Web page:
Treasury chief Tim Geithner is about to make an unannounced trip to China today to meet with the Chinese Vice Premier, Wang Qishan, the official most involved with monetary policy. This may lead to speculation that the People’s Republic will re-value the yuan will come sooner than expected.
Both the Chinese government and the US administration are under tremendous pressure to address what is perceived as a disparity between the dollar and the yuan. More than 100 members of Congress have told the White House that they are prepared to take the matter into their own hands.
China has argued that it will show a trade deficit in March and that any action to end the yuan’s “peg” to the dollar will raise Chinese labor costs to the point where the nation would not be competitive in the global markets. US officials have argued that the yuan’s value is artificially manipulated by the Chinese. Treasury put off an April 15 deadline when it might have labeled China a “currency manipulator”, a move which would have triggered a number of tariffs and sanctions.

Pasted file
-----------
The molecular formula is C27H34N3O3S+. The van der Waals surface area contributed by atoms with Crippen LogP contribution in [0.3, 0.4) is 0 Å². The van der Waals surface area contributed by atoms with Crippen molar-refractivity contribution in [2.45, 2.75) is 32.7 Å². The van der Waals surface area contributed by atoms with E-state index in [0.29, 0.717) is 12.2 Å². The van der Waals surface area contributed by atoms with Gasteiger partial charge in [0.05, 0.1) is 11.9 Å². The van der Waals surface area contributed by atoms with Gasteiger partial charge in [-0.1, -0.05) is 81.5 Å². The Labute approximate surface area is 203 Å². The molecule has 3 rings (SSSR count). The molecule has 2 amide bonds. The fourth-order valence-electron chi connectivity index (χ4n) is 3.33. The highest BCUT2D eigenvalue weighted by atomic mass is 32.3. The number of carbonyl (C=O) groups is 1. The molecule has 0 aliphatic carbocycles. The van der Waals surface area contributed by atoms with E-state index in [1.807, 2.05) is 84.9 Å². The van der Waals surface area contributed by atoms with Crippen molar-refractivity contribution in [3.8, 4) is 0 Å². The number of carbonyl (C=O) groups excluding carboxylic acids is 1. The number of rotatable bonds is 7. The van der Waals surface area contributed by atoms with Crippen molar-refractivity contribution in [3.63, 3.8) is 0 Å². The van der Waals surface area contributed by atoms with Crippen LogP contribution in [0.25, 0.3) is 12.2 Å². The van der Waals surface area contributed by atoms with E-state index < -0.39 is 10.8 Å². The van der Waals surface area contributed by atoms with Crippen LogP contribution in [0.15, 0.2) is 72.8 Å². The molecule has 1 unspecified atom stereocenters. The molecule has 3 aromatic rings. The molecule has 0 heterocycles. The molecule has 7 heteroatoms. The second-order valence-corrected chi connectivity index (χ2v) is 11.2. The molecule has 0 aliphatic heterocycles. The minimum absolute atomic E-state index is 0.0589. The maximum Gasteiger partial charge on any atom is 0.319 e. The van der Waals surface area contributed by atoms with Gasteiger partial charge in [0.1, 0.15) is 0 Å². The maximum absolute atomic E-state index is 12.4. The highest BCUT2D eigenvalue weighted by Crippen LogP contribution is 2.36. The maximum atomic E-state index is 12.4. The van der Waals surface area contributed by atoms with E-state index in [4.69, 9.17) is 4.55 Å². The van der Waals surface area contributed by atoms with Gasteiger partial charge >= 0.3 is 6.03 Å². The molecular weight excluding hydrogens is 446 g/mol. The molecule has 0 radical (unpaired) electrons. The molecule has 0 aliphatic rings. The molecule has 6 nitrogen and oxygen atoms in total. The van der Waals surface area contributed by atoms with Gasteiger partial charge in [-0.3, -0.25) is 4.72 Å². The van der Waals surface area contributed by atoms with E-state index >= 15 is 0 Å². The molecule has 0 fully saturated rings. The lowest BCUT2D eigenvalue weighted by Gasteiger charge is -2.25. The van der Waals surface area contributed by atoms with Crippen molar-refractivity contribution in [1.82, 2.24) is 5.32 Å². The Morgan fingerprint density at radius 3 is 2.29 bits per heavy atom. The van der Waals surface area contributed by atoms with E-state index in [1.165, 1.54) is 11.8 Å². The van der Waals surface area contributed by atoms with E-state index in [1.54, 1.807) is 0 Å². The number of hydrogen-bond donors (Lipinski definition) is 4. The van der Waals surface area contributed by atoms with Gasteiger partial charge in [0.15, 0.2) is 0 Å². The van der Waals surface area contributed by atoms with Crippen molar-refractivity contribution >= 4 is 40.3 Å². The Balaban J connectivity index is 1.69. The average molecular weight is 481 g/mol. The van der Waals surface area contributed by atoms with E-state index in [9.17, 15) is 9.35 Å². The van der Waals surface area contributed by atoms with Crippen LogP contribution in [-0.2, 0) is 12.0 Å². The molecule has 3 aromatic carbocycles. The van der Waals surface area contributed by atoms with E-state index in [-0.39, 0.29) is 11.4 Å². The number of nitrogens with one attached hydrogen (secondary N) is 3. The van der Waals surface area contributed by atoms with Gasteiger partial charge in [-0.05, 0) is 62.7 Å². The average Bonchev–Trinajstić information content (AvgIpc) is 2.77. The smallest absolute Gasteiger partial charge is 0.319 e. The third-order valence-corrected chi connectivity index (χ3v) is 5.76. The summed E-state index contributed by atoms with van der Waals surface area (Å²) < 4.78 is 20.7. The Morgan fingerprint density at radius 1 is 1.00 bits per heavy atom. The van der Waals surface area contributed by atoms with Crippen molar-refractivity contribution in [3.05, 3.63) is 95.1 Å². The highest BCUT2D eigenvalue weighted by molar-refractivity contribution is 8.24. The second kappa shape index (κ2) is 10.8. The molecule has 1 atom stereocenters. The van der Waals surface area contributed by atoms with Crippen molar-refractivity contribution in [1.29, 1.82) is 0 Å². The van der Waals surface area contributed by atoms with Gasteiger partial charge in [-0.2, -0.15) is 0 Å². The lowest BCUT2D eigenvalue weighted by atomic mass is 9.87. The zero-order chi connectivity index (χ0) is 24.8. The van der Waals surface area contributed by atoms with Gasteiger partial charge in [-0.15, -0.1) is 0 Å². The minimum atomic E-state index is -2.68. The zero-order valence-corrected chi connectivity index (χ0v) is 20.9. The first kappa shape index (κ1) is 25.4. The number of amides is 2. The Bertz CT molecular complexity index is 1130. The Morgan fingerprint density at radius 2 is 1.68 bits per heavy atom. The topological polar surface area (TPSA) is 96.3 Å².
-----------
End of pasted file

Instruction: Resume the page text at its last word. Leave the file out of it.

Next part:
It is now almost certain in the battle of the yuan’s value that the Chinese have blinked. It has become more clear that the political climate in the US as the midterm elections approached is such that Obama’s say in the yuan matter will be undermined by effort of members of Congress to get re-elected who might blame China’s currency as a cause for high US unemployment.
Neither China nor the US wants a trade war, but it now seems certain that China wants it less.
Douglas A. McIntyre